Monday , September 20 2021

Report calls for multi pronged measures to boost farm income

New Delhi, Oct 3 (IANS) Doubling farmers’ income through increased production, diversification in farming systems that are eco-regionally sustainable, input cost reduction, availability of credit at low interest rate, better income through direct linkages to markets are some of the major recommendations of a report submitted to the government recently.

The report on ‘Policies and Action Plan for Secure and Sustainable Agriculture’ prepared by a committee headed by R.S Paroda was recently presented to K. VijayRaghavan, Principal Scientific Advisor.

VijayRaghavan had constituted the committee to review agricultural policies and suggest strategies as well as action plan to achieve faster, secure and sustainable agriculture so as to ensure improved livelihood of smallholder farmers.

For increased income of farmers, and for attracting youth in agriculture, the report has said that emphasis is clearly needed now on secondary and specialty agriculture, supported well by value chain for efficient post-harvest handling, rural based primary processing and marketing.

In this context, it has recommended that the minimum support price (MSP) be fixed at 1.5 times of cost C2 and the procurement in future be extended to all commodities, with decentralised procurements to be made by the States.

Also, there is need to enhance markets intensity in rural areas and ensure market linkages through e-NAM requiring uniform adoption of Agriculture Produce and Livestock Marketing (APLM) Act and Contract Farming Act by various States. Further, the mandi tax has also to be rationalised around 5-7 per cent, as some even charge more than twice the amount.

The Essential Commodities Act (ECA) and Agricultural Produce Marketing Committee (APMC) Act also need to be reviewed in regard to their relevance especially when intention through e-NAM is to create a unified national market to benefit both the producers and consumers.

The report has highlighted the need to rationalise input subsidies and transfer them henceforth to farmers through direct benefit transfer (DBT) mechanism such as: converting subsidies on fertilizers as incentives for use as per the need assessed through soil health cards, power and irrigation subsidy through adoption of conservation agriculture as well as micro-irrigation practices.

Accordingly, the committee has recommended to convert subsidies as incentives for both farming efficiency and environmental services at the rate of Rs 10,000 per acre per annum up to a maximum of 10 acres per farming family.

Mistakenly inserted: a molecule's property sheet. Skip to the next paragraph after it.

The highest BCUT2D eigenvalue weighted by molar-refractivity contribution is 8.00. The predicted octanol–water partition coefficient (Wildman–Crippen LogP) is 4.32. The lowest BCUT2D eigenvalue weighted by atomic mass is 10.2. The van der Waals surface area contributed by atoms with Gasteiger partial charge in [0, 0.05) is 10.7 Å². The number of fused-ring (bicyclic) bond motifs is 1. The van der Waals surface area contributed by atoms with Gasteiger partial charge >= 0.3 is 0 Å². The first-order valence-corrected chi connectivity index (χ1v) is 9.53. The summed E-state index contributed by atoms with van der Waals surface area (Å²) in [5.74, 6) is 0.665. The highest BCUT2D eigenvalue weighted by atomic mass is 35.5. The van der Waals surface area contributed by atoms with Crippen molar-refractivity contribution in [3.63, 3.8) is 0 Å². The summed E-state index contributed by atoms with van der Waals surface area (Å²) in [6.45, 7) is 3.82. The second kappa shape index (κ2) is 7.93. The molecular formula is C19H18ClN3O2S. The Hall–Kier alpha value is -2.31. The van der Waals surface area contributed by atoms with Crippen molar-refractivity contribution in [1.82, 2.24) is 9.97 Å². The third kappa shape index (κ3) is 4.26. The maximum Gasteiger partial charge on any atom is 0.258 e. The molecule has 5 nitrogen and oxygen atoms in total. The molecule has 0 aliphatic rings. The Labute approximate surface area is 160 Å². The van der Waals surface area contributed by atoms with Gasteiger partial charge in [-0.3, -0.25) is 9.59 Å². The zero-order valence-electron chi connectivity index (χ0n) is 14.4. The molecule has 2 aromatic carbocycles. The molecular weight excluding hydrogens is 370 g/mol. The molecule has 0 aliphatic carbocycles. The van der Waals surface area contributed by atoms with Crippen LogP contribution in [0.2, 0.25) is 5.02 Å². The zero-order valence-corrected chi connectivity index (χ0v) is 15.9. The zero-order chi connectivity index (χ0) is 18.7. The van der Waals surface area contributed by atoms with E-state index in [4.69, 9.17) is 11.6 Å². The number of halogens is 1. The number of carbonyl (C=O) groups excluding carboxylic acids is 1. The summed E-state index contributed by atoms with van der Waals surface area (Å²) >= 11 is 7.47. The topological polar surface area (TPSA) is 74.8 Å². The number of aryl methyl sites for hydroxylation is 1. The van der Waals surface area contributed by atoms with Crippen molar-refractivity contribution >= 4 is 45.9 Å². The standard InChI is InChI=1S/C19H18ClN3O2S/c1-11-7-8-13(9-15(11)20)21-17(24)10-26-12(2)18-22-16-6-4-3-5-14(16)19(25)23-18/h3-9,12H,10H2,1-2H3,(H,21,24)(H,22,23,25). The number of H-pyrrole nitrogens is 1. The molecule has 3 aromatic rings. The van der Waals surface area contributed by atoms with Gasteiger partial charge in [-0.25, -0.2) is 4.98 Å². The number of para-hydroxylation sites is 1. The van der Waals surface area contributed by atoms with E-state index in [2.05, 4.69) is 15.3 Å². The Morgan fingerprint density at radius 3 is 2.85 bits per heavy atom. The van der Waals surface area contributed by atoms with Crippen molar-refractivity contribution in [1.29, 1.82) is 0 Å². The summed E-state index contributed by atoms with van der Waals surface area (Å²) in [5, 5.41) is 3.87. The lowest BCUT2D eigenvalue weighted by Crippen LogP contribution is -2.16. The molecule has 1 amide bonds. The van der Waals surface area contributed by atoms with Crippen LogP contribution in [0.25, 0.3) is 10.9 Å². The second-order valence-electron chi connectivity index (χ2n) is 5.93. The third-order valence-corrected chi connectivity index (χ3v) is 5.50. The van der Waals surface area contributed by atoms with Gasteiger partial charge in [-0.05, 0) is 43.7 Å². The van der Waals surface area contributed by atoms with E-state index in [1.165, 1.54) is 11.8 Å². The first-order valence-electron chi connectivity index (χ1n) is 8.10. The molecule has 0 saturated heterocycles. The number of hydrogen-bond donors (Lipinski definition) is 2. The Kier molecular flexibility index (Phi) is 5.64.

Strengthening of the price stabilization fund is also suggested with enhanced allocations and the creation of a credit risk management fund is suggested on the model of plantation crops. Insurance of horticultural crops, livestock and fishery needs to be given equal importance under Pradhan Mantri Fasal Bima Yojna (PMFBY), it said.

The report also highlights an urgent need for policy reforms to increase capital investment in agriculture (both public and private), especially in the eastern, North-eastern, dryland and coastal regions that are capable of more sustainable Green Revolutions in future.

It has also called for increase in credit access to the farmers and young entrepreneurs at low interest rate — 4 per cent — and creation of more financial institutions such as Kisan Banks, increasing investments in rural — roads and electricity — and marketing infrastructure, including pledged warehouses, production and availability of quality seeds and planting material.

The report notes that institutional reforms are important to sustain the gains in agriculture through scaling scientific innovations.

Some key institutional reforms recommended are: review of existing agricultural policies and forming new ones on agriculture and farmers’ welfare to meet the emerging challenges and reorientation of on-going missions/national programs, including urgency for initiating some new missions; clearance of some key pending Acts/Bills by Parliament; strengthening of institutions like ICAR, establishment of a new National Agricultural Development and Farmers’ Welfare Council (NAD & FWC) under the Chairmanship of the Prime Minister.

It has also called for establishing Farmers’ Welfare Commissions both at the Centre and State level, as an institutional mechanism for providing a neutral platform; an Independent Strategic Planning, Monitoring, and Evaluation Unit to review and assess the impact of all central agriculture related schemes; grass root knowledge empowerment through both public and paid extension systems.



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